In today’s COVID-19 world, it can be hard to know whether you should stay at home, go to the doctor or seek emergency care when you are feeling ill. A good rule of thumb is to call HealthLine 811, your family physician or your nurse practitioner if you have minor symptoms like a fever, vomiting or diarrhea. If your symptoms worsen significantly or you are experiencing significant distress, call 9-1-1 or go to the emergency department.
When to stay home
If you have symptoms of COVID-19, please stay at home, call HealthLine 811 and follow the advice provided. COVID-19 symptoms include: fever, cough, headache, muscle and/or joint aches and pains, sore throat, chills, runny nose, nasal congestion, conjunctivitis, dizziness, fatigue, nausea/vomiting, diarrhea, loss of appetite or difficulty feeding for children, loss of sense of taste or smell, shortness of breath and difficulty breathing.
COVID-19 testing sites are open across Saskatchewan and drive-thru testing is available in some locations.
When to go the doctor
Call your family physician, nurse practitioner or community clinic for everyday healthcare needs. It is also important that you continue to connect with your provider about the care of any chronic diseases you may be living with. Family physicians are providing safe care through virtual and in person visits.
The SHA continues to provide safe home visits from community teams and services, including Home Care. These care providers follow enhanced guidelines to ensure safe visits when caring for people in their homes.
When to seek emergency care
If you are experiencing significant distress or your symptoms worsen significantly, you or someone in your household should call 9-1-1 or take you to the emergency department.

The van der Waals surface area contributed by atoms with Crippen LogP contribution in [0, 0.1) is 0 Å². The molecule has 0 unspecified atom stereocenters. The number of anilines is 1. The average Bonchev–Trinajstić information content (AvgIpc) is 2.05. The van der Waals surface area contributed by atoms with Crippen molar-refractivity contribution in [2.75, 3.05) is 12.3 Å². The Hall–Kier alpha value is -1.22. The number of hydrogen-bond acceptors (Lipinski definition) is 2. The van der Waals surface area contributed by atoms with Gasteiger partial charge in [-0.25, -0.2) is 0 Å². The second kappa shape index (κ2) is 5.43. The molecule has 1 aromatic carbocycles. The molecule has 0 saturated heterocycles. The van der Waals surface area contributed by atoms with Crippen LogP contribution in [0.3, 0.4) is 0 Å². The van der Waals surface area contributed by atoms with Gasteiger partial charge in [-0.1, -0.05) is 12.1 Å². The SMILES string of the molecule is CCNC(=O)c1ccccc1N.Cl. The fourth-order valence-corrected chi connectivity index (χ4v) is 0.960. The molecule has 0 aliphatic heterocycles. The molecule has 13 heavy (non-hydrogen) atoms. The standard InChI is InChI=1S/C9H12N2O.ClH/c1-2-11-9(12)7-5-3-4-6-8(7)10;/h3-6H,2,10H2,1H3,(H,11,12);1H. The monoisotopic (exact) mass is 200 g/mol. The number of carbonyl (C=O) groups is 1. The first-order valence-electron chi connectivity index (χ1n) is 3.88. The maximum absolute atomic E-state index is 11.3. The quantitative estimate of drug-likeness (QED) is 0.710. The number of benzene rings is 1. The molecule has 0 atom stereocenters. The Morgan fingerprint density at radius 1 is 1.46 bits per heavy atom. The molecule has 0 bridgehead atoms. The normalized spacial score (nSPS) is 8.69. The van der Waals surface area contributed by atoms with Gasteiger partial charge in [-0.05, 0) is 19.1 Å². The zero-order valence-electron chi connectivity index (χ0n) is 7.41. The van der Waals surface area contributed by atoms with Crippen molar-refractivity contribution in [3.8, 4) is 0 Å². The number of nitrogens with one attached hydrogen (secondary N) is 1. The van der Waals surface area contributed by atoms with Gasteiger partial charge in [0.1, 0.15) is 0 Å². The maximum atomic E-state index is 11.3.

Local emergency departments and hospitals remain a safe place for people to go to when they need help. Every precaution has been taken to ensure a safe and protected care environment for all patients. Since the pandemic was declared, we have enhanced screening of patients to ensure the right precautions are being taken, increased cleaning of our care environments and equipment, and have limited visitors and public use of Saskatchewan Health Authority facilities.
When to go to an assessment and treatment site
If you test positive for COVID-19, your healthcare provider may refer you to an assessment and treatment site for COVID-19, which are located across Saskatchewan to reduce in-person visits to emergency departments. These sites provide in-person care, assessment and treatment for individuals presenting with escalating symptoms consistent with COVID-19, those confirmed positive with COVID-19 who have other health conditions, or those in self-isolation due to travel or a public health directive.
Get vaccinated when you become eligible
The first phase of Saskatchewan's vaccine delivery plan began on December 22, 2020. Phase one of the vaccine plan focuses on high-risk populations including long-term care and personal care home residents and staff, priority healthcare workers, seniors over 70 and residents over 50 living in remote/northern Saskatchewan. Immunization will occur as vaccine is delivered to the province.
Phase two is anticipated to begin April 2021. It will continue priority population immunization and begin general population immunization for 10-year age increments: 60-69, 50-59, 40-49, 30-39, 16-29 (Pfizer) and 18-29 (Moderna).
More information on the province vaccine roll-out can be found here www.saskatchewan.ca/covid19-vaccine.
Thank you for your ongoing support and cooperation to contain the spread of COVID-19. To prevent becoming infected: